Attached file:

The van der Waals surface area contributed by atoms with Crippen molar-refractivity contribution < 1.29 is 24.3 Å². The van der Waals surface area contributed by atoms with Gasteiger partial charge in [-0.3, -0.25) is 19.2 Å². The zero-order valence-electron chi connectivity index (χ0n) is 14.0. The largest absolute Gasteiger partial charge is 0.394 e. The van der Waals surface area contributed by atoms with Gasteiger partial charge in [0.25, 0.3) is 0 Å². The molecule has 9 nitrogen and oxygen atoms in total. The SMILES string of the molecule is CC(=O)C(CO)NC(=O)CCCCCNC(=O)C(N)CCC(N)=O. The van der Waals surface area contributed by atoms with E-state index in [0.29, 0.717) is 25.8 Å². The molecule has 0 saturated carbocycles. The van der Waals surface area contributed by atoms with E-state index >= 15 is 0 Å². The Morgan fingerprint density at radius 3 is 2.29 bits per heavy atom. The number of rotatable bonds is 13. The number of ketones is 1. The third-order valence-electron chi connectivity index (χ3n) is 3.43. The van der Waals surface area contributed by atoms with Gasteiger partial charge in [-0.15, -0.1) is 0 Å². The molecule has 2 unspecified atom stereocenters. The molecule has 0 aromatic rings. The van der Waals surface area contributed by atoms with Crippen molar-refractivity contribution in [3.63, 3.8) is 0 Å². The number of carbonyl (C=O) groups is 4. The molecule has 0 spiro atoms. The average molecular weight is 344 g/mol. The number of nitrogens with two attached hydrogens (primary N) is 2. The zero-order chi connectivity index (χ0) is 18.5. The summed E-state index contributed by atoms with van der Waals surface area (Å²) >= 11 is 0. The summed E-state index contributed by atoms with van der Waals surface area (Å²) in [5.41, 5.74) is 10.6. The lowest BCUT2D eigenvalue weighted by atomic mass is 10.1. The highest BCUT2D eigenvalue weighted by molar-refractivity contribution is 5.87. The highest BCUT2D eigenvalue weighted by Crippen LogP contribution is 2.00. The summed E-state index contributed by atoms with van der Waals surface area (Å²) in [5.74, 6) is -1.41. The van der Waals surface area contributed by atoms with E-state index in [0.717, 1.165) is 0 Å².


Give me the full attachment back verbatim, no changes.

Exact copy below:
The van der Waals surface area contributed by atoms with Crippen molar-refractivity contribution < 1.29 is 24.3 Å². The van der Waals surface area contributed by atoms with Gasteiger partial charge in [-0.3, -0.25) is 19.2 Å². The zero-order valence-electron chi connectivity index (χ0n) is 14.0. The largest absolute Gasteiger partial charge is 0.394 e. The van der Waals surface area contributed by atoms with Gasteiger partial charge in [0.25, 0.3) is 0 Å². The molecule has 9 nitrogen and oxygen atoms in total. The SMILES string of the molecule is CC(=O)C(CO)NC(=O)CCCCCNC(=O)C(N)CCC(N)=O. The van der Waals surface area contributed by atoms with E-state index in [0.29, 0.717) is 25.8 Å². The molecule has 0 saturated carbocycles. The van der Waals surface area contributed by atoms with E-state index >= 15 is 0 Å². The Morgan fingerprint density at radius 3 is 2.29 bits per heavy atom. The number of rotatable bonds is 13. The number of ketones is 1. The third-order valence-electron chi connectivity index (χ3n) is 3.43. The van der Waals surface area contributed by atoms with Gasteiger partial charge in [-0.15, -0.1) is 0 Å². The molecule has 2 unspecified atom stereocenters. The molecule has 0 aromatic rings. The van der Waals surface area contributed by atoms with Crippen molar-refractivity contribution in [3.63, 3.8) is 0 Å². The number of carbonyl (C=O) groups is 4. The molecule has 0 spiro atoms. The average molecular weight is 344 g/mol. The number of nitrogens with two attached hydrogens (primary N) is 2. The zero-order chi connectivity index (χ0) is 18.5. The summed E-state index contributed by atoms with van der Waals surface area (Å²) >= 11 is 0. The summed E-state index contributed by atoms with van der Waals surface area (Å²) in [5.41, 5.74) is 10.6. The lowest BCUT2D eigenvalue weighted by atomic mass is 10.1. The highest BCUT2D eigenvalue weighted by molar-refractivity contribution is 5.87. The highest BCUT2D eigenvalue weighted by Crippen LogP contribution is 2.00. The summed E-state index contributed by atoms with van der Waals surface area (Å²) in [5.74, 6) is -1.41. The van der Waals surface area contributed by atoms with E-state index in [0.717, 1.165) is 0 Å².